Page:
“Most of the African fans followed Chelsea, Man United, Arsenal, etc.” Skey said. “(The EPL has) some of the best players in the world. It’s very exciting. It’s very well marketed by Sky and TV companies now in a very competitive environment that football is a way of accessing significant number of people who are young, affluent and with income, and they’re attractive to advertisers.”
While the U.K. was going through a technology boom, African media was being deregulated. That process allowed public broadcasters to dominate during the late 1990s and early 2000s.
“In the 2000s, the two best clubs in England at the time were Arsenal and Manchester United,” Skey said. “What you’ll find is that in many parts of Africa, Kenya for example, Zambia, Tanzania, those two clubs are incredibly popular because they were successful and, to some extent, because Arsenal, in particular, had African players. … I think African audiences felt that they could relate to certainly the African (players) and the black ones as as well. These are people like us. They’re supreme athletes. They’re winners, and we want to be associated with those clubs.”
One issue that arose was that of glory hunters, fans that follow the most successful teams. Some parts of the world call such fans bandwagon fans. In Africa, the practice is perfectly normal as long as you don’t abandon your support for your original team. In England, the practice is frowned upon.
In places such as Lusaka, Zambia, in the 1970s and 1980s, many football clubs — sponsored by a mining company, a bank, the army or the police — did not have time to develop deep roots in the community, opening the door for the Premier League.
“In Lusaka, there’s lots of teams; they kind of come and go on the basis if they get funding from a particular company or whatever it might be,” Skey said. “In Tanzania, there’s two huge teams that are supported across the country, so they’re not really local. But, again for historical reasons, they grew to the exclusion of all others. In Kenya, it’s the same, so there’s two teams that are pretty popular, and other local teams don’t tend to generate much interest. In South Africa, you’ve got the Kaiser Chiefs and the Orlando Pirates linked to particular townships, giving them an historical, longer-term affiliation with fans.”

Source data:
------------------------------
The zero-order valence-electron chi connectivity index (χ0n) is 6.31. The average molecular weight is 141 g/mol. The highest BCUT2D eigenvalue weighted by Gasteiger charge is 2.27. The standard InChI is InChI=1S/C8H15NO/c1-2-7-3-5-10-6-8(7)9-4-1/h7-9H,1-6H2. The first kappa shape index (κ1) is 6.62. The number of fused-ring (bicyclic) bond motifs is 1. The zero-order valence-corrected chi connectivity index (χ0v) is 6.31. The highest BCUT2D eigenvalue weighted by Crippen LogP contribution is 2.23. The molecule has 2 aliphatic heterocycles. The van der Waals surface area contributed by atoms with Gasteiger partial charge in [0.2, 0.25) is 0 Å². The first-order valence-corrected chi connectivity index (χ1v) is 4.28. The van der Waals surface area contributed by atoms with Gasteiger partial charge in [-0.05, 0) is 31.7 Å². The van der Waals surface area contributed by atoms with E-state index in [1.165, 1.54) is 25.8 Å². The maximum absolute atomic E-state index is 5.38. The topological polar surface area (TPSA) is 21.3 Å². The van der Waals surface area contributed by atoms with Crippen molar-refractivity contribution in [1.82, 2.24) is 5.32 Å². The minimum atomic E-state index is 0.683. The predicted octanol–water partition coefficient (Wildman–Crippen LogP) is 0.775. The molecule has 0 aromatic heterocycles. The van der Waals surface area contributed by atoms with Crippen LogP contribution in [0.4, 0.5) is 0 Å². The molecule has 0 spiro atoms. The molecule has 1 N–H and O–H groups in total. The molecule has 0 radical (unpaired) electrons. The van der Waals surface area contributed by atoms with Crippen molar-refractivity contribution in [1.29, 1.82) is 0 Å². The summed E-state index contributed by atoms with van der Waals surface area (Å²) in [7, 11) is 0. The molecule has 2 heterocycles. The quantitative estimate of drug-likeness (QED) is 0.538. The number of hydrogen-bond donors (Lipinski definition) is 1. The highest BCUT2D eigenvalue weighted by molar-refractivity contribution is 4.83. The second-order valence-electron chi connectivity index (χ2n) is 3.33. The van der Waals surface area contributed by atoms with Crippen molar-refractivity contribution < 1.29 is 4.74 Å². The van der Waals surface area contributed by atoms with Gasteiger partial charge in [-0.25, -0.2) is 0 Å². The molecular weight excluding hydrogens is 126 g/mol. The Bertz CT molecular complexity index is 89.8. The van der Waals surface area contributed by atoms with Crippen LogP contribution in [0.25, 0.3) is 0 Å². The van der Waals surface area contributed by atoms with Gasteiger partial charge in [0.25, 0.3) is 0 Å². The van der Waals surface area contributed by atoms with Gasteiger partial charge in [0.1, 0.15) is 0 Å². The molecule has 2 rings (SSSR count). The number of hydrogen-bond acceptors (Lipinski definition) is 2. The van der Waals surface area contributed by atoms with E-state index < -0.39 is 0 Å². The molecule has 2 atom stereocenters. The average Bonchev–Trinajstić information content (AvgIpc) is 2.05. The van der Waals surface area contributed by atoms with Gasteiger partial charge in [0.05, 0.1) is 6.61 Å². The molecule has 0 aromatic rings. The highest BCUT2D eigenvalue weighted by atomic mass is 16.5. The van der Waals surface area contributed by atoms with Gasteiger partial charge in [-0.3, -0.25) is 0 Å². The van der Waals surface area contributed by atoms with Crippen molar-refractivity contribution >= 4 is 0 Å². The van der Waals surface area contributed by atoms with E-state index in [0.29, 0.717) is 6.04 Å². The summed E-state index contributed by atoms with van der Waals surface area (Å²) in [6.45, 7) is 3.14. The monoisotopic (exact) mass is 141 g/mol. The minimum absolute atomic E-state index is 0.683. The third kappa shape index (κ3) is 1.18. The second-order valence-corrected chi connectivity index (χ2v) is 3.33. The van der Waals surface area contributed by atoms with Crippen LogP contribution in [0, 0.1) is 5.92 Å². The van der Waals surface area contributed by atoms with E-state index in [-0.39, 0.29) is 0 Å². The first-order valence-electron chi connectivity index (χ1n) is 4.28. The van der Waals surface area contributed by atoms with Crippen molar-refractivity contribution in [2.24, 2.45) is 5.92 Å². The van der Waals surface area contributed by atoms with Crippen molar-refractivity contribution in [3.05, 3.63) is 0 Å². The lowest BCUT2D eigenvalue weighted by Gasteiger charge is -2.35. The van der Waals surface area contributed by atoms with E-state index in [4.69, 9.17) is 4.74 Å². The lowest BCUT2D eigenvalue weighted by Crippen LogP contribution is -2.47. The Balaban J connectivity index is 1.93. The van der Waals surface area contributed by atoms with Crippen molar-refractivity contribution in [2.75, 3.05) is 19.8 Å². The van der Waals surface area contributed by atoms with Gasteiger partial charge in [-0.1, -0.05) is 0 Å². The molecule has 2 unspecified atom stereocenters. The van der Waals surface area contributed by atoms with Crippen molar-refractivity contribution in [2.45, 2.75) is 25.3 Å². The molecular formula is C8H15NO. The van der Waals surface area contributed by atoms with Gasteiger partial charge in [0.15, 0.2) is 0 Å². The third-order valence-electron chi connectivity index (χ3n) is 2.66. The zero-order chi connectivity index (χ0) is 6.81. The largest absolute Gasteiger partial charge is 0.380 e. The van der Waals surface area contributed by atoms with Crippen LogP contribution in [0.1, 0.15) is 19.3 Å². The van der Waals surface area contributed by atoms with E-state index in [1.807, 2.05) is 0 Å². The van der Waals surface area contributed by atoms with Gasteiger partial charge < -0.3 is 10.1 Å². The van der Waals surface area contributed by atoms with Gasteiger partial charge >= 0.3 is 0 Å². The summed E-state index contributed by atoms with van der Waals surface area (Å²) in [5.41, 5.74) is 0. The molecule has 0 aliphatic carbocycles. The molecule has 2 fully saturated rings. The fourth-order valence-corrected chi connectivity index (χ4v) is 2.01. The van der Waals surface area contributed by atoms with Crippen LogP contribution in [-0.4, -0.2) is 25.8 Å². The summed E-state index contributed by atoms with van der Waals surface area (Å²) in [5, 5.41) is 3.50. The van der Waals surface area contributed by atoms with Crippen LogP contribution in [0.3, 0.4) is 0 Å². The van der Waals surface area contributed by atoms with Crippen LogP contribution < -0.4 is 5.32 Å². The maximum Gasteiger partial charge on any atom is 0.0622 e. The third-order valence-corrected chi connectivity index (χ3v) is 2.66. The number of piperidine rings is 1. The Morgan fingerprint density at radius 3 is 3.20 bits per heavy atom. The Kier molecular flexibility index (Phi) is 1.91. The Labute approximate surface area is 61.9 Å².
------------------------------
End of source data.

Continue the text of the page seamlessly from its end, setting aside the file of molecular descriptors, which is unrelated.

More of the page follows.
Being a glory hunter in England can have some painful consequences when it comes to online forums for football fans. Manchester United is a club that thrives with “bandwagon fans.”
“There’s a joke that no one that goes to watch Manchester United actually lives in Manchester,” Skey said. “They all live in London. They’re all very affluent. They can afford the new ticket prices at Old Trafford; they’re not real football fans. You’re not seen to be someone who, over time, developed a relationship with a club that’s an authentic relationship because you happen to live in the same area. You’re someone who’s not to be considered as having something valuable to say about football.”
Skey finished the discussion reflecting on American sports and what he found most interesting is how egalitarian in terms American sport is, particularly with the use of drafts to stock teams.
“What you try and do is you try and even things out so that one team doesn’t dominate,” Skey said. “I’d love that to happen in England because it’s a bit boring with five teams dominating, so that’s what I find fascinating about American sport is you’ve got this country dedicated to the individual and the cream rises to the top and yet you have this draft system which is designed to balance things out.”
Edith Noriega is a junior journalism student at Arizona State University.
Based on interviews conducted by Luke Brenneman, manager events and communications at Global Sport Institute